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B10 ™ THURSDAY, Janaury 19, 2012

www.kamloopsthisweek.com

BC NEWS

Free Thank You

Mrs. Simpson’s Grade 11 English Class at Sahali Secondary

Premiers Brad Wall (left) of Saskatchewan, Christy Clark of B.C. and Robert Ghiz of Prince Edward Island announce a task force to reform health care during a meeting on Tuesday, Jan. 17, in Victoria. Tom Fletcher/Black Press

Health-care system ‘stuck in ‘60s’ Nation’s premiers want to reform the process By Tom Fletcher BLACK PRESS

tfletcher@blackpress.ca

Canada’s premiers are taking a first step to reforming a public health-care system that is decades out of date, the president of the Canadian Medical Association said. On Tuesday, Jan. 17, Dr. John Haggie endorsed an announcement by premiers meeting in Victoria to fast-track solutions to structural problems that all agree cannot continue as the huge baby-boom generation begins to retire. And, he quickly cut through the political squabbling that has for years surrounded health-care funding. “The difficulty is that medicare has never evolved,” Haggie told reporters at the Council of the Federation meeting.

“It’s a publicly funded system, but it’s stuck in a model of acute illness back in the ‘60s and ‘70s. Eighty per cent of Canada’s disease burden is chronic care that needs to be administered in the community. It needs to be administered at home, rather than in expensive institutions.” On Monday, Jan. 16, Prime Minister Stephen Harper rejected suggestions from B.C. and other provinces that Ottawa’s new population-based health-care funding formula be modified to reflect more seniors, more remote communities or other drivers of health-care costs around the country. B.C. Premier Christy Clark announced on Tuesday that Saskatchewan Premier Brad Wall and Prince Edward Island Premier Robert Ghiz will chair a working group to come up with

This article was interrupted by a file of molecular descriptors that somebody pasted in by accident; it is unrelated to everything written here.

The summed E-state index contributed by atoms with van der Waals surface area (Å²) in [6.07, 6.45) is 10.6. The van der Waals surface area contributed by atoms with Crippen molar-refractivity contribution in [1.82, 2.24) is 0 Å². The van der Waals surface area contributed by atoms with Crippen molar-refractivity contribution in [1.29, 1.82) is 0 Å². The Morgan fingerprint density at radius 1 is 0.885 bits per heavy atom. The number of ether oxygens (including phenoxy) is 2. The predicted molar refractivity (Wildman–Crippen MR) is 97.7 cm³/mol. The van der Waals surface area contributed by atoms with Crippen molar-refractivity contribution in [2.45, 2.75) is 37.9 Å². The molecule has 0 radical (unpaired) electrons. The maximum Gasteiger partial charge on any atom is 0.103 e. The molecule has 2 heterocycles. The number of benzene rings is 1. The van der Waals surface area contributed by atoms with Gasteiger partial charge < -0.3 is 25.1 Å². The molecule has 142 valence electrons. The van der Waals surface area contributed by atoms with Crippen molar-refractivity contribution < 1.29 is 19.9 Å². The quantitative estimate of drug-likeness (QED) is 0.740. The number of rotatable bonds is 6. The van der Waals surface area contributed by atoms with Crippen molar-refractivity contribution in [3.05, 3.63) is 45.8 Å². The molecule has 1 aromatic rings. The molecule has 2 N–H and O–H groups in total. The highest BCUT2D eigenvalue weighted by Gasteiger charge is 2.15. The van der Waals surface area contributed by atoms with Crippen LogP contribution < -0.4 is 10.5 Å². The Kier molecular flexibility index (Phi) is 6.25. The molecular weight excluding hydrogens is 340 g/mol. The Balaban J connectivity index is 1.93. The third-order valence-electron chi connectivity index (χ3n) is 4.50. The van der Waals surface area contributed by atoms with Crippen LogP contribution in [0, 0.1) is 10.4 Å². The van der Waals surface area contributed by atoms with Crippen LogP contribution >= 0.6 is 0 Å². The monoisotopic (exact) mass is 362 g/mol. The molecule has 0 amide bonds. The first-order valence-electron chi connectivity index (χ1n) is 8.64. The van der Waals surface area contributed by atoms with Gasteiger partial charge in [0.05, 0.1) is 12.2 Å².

three areas of reform in time for the next premiers’ meeting in Halifax this summer. Wall said other provinces can learn from B.C.’s efforts to improve community and home care. He also said provinces have to find a way to stop bidding against each other for scarce doctors, nurses and other skilled workers whose salaries account for about 70 per cent of provinces’ health-care bills. Clark agreed that competition between provinces needs to be curtailed, but declined to comment on the idea of a national fee structure for medical professionals. Ghiz said Prince Edward Island has the same problem as B.C. with growing demand for seniors’ care, noting the debate in Canada is currently around long-term care or home care.

PRESENTS

Mrs. Simpson’s Grade 11 English class at Sahali Secondary proudly present Bernadette Siracky, Kamloops Food Bank (far right) with the food and money that they encouraged the other students at their school to donate – 900 pounds of food and $140 was collected.

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THURSDAY, January 19, 2012 â?&#x2013; B11

Jeff T., Valley First Member


B12 ™ THURSDAY, Janaury 19, 2012

www.kamloopsthisweek.com

LOCAL VIEWS

Exactly what is the Office of Religious Freedom?

T